I am new in this group.
I was diagnosed early this year with a kidney mass suspected to be RCC and had surgery (radical nephrectomy).
Three months into recovery from the major surgery, my doctors did a CT scan and was diagnosed with mets to the liver and lungs.
The doctors recommended Votrient as a first line drug to combat the disease.
I'm now living in limbo, I have no idea whether the drug is going to work for me or not. I do not know if I'm dying or not.
How long do I have to live? How long is the survival period after taking medication? The doctors keep on telling me about 5 year survival rates but 5 years is not enough to see my kids get married and to be with my wife. There's also reports of remission which is what I'm praying for. I need to know how to deal with all of this information which is not much help right now.
I don't want to see a professional, I know it will help me if I hear from people who have gone through the same thing or are going through it.
Welcome to the forum, although I am sorry for the reason you have had to post.
I am sure you are going to get loads of responses as even though we all have different types of cancer and different scenarios, the emotional impacts can be very consistent.
I have certainly pondered the how long have I got question. I would be lying if I said I didn’t think about it now over 3 years post diagnosis. But I have learned not to obsess over it. There is no point in that. For a long time, I thought that I could predict the future or that someone must be able to tell me what will happen. But the truth is I can’t, and they can’t, and to be honest, I can’t control it anyway so why waste time on trying? I think there is often a large cycle of grief to go through when something like this happens - it affects everyone differently and can take a long time to process.
It is your choice re: professional help. For me, it massively helped. Not because it is a silver bullet or a magic wand, but because it gave me the time and space to understand how my own mind works with the help of someone skilled in asking the right questions.
I really hope this helps, and as I say above, I really think you’ll get a lot of replies as I know the thoughts you allude to in your note go through a lot of people’s minds.
All the best,
Two years ago I received a totally unexpected cancer diagnosis. I was devastated, and desperately wanted to find a way to cope. I found the book, below, and it has helped a lot. I might add that new treatments are coming out daily. I'm on one that was just approved last September. It has been very successful. I'm not the zen type, but I found a few meditations on the library website that I downloaded into my MP3 player. I don't use it often, but in times of worry and fear I have found it to be a good soother. The search for just the right one for you can be assigned to a friend or family member if you have someone. Often they need a tangible way to help. I understand your wish to know what will happen. I realized that even "well people" can't know. So now I hold each encounter close to my heart, push myself to participate in events that come my way, and try to live a each day fully even if that day is merely a trip to the local grocery. We cancer patients have learned the hard way to be attentive to each day, and to take life one day at a time. Good luck, Fred.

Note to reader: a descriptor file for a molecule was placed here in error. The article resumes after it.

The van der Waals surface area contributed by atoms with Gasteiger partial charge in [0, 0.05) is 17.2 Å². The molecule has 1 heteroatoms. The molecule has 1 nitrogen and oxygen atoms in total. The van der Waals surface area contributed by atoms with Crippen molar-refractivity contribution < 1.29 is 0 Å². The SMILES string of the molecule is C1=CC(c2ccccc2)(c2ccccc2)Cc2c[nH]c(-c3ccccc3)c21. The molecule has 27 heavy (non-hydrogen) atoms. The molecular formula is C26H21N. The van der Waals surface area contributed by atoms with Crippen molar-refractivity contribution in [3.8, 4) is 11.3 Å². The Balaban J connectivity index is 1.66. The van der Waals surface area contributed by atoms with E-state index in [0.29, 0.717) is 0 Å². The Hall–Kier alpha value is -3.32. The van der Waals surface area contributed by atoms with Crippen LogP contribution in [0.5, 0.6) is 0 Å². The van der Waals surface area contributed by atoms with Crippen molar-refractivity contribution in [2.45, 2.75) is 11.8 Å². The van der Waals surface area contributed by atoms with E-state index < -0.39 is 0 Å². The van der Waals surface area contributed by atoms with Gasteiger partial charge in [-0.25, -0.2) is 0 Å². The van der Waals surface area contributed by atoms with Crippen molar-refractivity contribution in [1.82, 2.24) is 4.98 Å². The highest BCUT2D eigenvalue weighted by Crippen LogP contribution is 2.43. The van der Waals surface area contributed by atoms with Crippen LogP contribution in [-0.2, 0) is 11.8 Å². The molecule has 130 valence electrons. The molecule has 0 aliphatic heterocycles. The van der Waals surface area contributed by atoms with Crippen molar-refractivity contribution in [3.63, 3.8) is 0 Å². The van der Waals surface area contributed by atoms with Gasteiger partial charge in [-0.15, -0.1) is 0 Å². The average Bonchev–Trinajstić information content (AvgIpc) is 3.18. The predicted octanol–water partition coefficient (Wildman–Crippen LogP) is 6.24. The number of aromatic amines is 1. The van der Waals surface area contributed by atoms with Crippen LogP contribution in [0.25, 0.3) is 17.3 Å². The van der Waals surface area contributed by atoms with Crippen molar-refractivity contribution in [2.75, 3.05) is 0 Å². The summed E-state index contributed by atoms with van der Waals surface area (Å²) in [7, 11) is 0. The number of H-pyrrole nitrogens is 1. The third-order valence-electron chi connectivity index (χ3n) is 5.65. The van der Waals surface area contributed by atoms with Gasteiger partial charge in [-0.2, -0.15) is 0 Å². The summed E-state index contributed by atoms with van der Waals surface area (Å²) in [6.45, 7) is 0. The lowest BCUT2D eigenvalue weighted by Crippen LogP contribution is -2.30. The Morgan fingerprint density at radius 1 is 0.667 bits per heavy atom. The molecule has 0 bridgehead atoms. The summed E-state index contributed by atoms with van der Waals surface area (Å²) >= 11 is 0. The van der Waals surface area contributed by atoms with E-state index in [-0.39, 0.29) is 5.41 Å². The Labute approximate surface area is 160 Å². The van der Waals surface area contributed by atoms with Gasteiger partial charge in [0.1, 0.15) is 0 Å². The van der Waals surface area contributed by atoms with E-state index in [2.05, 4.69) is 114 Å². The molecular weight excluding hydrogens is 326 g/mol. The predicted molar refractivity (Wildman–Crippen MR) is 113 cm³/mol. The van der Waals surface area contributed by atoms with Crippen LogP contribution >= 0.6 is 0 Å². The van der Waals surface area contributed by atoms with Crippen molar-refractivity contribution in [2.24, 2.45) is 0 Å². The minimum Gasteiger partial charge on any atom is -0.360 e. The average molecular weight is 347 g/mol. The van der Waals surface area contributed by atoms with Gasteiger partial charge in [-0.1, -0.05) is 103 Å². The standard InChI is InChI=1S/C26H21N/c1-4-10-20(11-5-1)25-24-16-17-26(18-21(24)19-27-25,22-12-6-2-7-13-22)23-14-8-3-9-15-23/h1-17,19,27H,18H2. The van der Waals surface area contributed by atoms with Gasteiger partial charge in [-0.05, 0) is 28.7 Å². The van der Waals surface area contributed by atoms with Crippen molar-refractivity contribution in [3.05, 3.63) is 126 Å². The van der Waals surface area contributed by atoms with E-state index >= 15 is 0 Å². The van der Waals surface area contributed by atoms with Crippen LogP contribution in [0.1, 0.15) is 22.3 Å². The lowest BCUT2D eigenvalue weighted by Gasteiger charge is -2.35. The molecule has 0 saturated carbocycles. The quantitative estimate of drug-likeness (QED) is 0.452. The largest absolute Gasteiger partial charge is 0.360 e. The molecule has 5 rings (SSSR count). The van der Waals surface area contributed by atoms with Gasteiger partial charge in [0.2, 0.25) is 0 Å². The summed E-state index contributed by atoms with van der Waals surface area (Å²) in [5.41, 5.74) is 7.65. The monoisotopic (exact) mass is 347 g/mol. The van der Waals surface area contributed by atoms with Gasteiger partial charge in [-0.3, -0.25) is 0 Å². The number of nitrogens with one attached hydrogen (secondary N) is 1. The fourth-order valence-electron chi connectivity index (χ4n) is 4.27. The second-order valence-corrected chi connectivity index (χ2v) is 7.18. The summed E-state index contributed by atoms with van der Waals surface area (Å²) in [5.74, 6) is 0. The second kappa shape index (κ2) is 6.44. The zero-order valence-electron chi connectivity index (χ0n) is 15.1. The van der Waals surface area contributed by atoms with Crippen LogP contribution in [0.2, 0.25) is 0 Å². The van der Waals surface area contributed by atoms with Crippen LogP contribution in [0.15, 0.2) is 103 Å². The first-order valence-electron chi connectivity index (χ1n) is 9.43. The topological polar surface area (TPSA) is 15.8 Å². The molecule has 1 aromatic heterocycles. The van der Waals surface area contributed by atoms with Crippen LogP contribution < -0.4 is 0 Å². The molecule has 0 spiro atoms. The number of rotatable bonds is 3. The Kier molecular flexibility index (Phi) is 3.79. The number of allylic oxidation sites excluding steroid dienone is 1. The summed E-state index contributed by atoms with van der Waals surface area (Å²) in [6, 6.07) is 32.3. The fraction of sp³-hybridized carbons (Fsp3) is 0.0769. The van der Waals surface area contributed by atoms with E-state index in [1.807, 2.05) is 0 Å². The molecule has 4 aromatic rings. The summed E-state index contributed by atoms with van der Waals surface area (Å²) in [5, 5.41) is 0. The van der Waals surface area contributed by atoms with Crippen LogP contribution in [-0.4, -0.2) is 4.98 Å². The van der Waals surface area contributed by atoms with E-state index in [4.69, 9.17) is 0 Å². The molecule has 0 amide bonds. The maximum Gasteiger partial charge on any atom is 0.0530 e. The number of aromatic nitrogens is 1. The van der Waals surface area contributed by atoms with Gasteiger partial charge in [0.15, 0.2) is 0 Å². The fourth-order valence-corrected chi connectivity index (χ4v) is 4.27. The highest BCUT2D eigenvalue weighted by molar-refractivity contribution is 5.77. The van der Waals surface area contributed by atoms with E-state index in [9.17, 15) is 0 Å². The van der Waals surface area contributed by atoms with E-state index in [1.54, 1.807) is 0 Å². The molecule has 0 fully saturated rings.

I asked my oncologist how fast my cancer cells grow and she said 'nobody knows'. And that is the truth. Nobody knows 'how long' anybodys got. Cancer nowadays can be like living with a chronic illness. There are new treatments coming on all the time, as well as trials, so a lot of the time the illness is kept at bay for very long periods, years.
I will never ask how long I've got as the answer given are the statistics on populations, and are not able to pronounce a factual position for any one individual.
Especially as you might find a drug that shrinks your tumours down to nothing. It happens. In fact, there was a man like that on the TV programme this month about The Beatson Cancer Centre where I get my treatment. So take your treatment. It won't be the only treatment available. I get my chemo next month. I got a scan recently which showed my cancer is reducing due to it. I've only had two doses so far.
It is a lot to get your head around. I'm meeting a counsellor next Tuesday as I need to ground myself to iron out the 'up/down' emotional roller-coaster. Give yourself time to process it, and keep your eyes open for the various help that is available, as it can help off loading away from friends and family. x
Lots of love
I'd just like to say I'm finding the responses to Fred's post very helpful and comforting at a time that I find myself struggling.
I particularly like what evamjmitch said, "I hold each encounter close to my heart, push myself to participate in events that come my way, and try to live a each day fully even if that day is merely a trip to the local grocery."
That's it Tom, everybody wakes up under the same sun, but many take it for granted, or waste it, don't notice small things. They are missing everything. Small things are big.
Lots if love
Thank you for the encouraging words. It will certainly take me some time to get my head around the new 'normal'.
Thank you for the wise words.
If you have any questions about Macmillan, or would like to talk to someone about cancer, we have a team of experts
who can help.
© Macmillan Cancer Support, registered charity in England and Wales (261017), Scotland (SC039907) and the Isle of Man
(604). Also operating in Northern Ireland. A company limited by guarantee, registered in England and Wales company
number 2400969. Isle of Man company number 4694F. Registered office: 89 Albert Embankment, London SE1 7UQ. VAT no: